Left and right, the others glide past me, until we come to a halt at the bottom of a side valley. For a moment I hesitate to regain the lead. Let those strong rescue guys do that, I think to myself, quite gender-role confirming. But no, it is Vos who takes the lead again.
Animal tracks are everywhere. Foxes, coyotes, even a wolf. I also see a strange dragging trail. From a lynx with prey? But I see no blood or large paw prints anywhere. Only small ones. That must be it: the shuffling gait of a porcupine.
Suddenly I am alone. The rest has already disappeared in the dark spruce forest. Now it’s time to switch on my head lamp. The wind blows snow crystals from the trees and makes them swirl around my head. They tingle on my cheeks and sparkle in the light of my head lamp.
We descend faster and faster. Six headlamps now shine through the trees in different switchbacks, an almost symmetrical ballet of lights. I enjoy the swooshing sound of the gliding skis. My ears pop because of the altitude drop. Cramp in my foot due to continuous braking. Moping ski. Tree root. Snow pile. Down in the snow at last! Snow is creeping between my jacket and ski pants, against my bare back. I scrambled to my feet. Melt water starts running towards my bum. I smile broadly.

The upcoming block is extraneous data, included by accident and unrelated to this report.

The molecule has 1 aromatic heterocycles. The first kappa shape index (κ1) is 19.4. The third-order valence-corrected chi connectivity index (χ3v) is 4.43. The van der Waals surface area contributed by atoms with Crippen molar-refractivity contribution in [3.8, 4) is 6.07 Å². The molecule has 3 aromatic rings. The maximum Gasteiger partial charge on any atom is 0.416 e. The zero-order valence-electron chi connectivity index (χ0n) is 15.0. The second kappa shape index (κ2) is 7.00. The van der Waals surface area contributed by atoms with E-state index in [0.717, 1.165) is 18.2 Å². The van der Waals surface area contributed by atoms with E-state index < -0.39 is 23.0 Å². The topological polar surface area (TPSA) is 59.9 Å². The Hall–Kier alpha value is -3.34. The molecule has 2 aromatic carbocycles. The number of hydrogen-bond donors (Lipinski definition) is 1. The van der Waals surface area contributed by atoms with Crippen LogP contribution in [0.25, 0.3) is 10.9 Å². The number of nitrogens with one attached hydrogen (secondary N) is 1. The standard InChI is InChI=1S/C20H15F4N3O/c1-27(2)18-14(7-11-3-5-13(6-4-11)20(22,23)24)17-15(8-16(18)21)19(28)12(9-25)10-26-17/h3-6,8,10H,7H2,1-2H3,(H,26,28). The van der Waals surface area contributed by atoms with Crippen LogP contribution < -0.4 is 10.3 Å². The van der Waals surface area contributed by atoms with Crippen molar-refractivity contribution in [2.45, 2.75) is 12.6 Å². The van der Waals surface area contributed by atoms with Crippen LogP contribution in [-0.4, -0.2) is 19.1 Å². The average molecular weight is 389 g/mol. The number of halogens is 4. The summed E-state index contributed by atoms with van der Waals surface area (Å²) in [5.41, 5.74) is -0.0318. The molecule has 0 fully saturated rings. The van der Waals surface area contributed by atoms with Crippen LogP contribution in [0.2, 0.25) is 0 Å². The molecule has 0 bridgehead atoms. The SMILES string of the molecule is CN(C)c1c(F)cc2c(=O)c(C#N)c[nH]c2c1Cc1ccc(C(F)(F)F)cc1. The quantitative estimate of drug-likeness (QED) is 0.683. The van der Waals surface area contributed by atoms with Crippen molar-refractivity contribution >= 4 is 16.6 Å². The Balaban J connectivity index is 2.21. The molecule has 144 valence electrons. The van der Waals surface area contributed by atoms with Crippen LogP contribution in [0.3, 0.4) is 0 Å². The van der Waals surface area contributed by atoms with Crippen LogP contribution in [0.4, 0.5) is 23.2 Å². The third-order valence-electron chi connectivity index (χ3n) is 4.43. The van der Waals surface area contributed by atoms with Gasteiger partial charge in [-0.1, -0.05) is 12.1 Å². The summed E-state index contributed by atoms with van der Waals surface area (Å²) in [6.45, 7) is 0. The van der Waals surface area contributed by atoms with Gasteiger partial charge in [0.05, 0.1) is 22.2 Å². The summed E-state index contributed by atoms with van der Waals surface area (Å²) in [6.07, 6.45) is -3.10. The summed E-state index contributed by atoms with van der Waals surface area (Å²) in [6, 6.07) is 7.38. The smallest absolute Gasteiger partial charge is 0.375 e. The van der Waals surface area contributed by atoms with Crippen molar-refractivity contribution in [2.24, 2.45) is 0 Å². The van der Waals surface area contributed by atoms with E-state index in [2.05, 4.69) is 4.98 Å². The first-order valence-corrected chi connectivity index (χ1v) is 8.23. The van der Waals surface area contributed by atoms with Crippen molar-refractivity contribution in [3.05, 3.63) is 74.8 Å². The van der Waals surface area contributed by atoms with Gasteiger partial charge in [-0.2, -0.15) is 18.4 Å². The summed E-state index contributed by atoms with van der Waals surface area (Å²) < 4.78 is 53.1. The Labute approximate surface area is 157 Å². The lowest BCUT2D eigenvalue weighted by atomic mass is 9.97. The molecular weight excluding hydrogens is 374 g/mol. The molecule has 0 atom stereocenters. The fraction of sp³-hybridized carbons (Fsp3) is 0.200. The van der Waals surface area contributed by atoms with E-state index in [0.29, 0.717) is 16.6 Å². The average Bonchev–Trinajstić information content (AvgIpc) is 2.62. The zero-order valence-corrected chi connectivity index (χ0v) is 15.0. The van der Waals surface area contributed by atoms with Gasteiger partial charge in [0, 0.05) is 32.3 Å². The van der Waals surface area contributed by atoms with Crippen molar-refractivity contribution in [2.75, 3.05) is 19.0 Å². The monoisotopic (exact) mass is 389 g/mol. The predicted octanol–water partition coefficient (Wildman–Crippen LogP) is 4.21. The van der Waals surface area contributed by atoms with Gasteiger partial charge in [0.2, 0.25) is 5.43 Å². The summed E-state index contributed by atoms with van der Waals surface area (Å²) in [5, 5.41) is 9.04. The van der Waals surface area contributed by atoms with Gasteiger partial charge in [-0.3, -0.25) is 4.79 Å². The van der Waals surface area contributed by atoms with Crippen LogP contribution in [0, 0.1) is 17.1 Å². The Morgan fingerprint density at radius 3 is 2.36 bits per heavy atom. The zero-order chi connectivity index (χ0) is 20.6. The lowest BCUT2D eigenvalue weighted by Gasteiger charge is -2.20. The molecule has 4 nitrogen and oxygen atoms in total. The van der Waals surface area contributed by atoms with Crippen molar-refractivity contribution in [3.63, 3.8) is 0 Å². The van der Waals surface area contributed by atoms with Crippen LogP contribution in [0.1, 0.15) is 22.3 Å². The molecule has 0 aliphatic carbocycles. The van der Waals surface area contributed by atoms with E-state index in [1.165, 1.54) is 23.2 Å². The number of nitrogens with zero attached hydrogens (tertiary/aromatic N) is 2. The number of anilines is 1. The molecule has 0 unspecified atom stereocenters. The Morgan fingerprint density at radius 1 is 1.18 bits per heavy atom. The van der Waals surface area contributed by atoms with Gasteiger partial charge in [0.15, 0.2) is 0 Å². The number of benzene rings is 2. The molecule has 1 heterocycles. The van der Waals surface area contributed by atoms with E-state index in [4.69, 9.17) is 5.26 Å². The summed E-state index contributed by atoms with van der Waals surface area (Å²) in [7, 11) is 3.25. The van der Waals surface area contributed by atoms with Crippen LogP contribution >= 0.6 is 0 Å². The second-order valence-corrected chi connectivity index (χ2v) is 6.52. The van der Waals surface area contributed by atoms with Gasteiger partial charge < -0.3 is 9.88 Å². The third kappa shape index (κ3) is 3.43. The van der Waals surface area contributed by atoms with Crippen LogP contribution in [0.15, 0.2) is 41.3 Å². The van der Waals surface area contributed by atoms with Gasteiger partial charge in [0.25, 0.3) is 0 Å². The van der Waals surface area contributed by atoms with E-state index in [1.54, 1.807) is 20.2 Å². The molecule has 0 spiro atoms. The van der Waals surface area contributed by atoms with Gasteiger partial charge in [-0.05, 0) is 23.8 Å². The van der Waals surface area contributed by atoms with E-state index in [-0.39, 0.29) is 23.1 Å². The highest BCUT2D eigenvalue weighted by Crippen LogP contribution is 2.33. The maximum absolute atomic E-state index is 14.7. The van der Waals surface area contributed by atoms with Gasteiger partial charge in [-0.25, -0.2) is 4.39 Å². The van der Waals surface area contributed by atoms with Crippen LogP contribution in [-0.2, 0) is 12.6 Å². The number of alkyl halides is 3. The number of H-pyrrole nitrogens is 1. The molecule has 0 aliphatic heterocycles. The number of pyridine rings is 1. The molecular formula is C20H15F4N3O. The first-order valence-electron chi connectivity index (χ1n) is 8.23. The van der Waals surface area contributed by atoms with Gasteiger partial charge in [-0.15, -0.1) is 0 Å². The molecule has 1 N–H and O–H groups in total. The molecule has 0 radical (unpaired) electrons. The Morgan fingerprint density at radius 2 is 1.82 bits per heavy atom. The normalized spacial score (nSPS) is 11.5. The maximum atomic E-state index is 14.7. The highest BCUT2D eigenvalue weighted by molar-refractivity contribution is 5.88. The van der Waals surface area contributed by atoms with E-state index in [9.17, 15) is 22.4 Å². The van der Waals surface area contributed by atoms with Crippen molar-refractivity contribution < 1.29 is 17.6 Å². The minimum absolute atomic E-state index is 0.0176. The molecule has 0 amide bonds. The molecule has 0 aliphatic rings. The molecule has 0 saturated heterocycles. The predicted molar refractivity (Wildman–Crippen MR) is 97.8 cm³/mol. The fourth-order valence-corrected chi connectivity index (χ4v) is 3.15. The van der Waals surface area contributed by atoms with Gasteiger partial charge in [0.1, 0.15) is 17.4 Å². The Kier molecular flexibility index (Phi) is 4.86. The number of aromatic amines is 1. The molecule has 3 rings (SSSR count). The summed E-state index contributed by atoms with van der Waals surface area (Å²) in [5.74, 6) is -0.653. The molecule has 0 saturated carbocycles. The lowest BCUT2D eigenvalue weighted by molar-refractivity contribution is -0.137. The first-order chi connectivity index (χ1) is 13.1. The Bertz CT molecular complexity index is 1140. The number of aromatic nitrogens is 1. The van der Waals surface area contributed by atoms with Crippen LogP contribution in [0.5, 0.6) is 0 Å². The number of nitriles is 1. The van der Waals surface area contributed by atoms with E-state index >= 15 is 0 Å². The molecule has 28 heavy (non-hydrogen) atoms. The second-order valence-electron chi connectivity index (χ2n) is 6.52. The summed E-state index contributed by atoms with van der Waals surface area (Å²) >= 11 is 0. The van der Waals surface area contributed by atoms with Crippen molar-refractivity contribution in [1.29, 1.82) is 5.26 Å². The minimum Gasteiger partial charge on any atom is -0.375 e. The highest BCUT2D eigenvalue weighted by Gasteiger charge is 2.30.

We’re all back down unscathed. I have no sense of time. Someone says: “Exactly midnight!” If he had said “Half past two,” I would have believed him. It is a strange time vacuum, a nightly trip like this. Quickly I take off my skis, put on an extra layer of clothes and get onto the back of the snowmobile. The cold wind is entering my wet shirt from all directions. I crawl behind the downy jacket of Vos, who is not bothered by anything. The toughest woman in the world.